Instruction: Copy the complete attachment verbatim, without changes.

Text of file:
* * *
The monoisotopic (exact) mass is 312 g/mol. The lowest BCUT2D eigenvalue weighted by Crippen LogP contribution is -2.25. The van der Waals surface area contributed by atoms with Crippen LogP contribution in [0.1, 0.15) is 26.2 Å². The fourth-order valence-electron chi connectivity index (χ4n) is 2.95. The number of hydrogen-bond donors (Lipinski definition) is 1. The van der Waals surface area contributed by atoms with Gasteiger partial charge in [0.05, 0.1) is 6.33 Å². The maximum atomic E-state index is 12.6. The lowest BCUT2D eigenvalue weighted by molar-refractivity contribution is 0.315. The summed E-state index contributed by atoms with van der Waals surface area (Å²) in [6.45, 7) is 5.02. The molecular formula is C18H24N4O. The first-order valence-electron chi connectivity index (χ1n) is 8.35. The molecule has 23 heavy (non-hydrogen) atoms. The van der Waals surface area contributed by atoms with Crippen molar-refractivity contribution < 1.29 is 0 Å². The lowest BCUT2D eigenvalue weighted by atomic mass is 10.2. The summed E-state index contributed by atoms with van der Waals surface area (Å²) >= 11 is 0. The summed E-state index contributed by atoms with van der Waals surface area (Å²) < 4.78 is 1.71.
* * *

The monoisotopic (exact) mass is 312 g/mol. The lowest BCUT2D eigenvalue weighted by Crippen LogP contribution is -2.25. The van der Waals surface area contributed by atoms with Crippen LogP contribution in [0.1, 0.15) is 26.2 Å². The fourth-order valence-electron chi connectivity index (χ4n) is 2.95. The number of hydrogen-bond donors (Lipinski definition) is 1. The van der Waals surface area contributed by atoms with Gasteiger partial charge in [0.05, 0.1) is 6.33 Å². The maximum atomic E-state index is 12.6. The lowest BCUT2D eigenvalue weighted by molar-refractivity contribution is 0.315. The summed E-state index contributed by atoms with van der Waals surface area (Å²) in [6.45, 7) is 5.02. The molecular formula is C18H24N4O. The first-order valence-electron chi connectivity index (χ1n) is 8.35. The molecule has 23 heavy (non-hydrogen) atoms. The van der Waals surface area contributed by atoms with Crippen molar-refractivity contribution < 1.29 is 0 Å². The lowest BCUT2D eigenvalue weighted by atomic mass is 10.2. The summed E-state index contributed by atoms with van der Waals surface area (Å²) >= 11 is 0. The summed E-state index contributed by atoms with van der Waals surface area (Å²) < 4.78 is 1.71.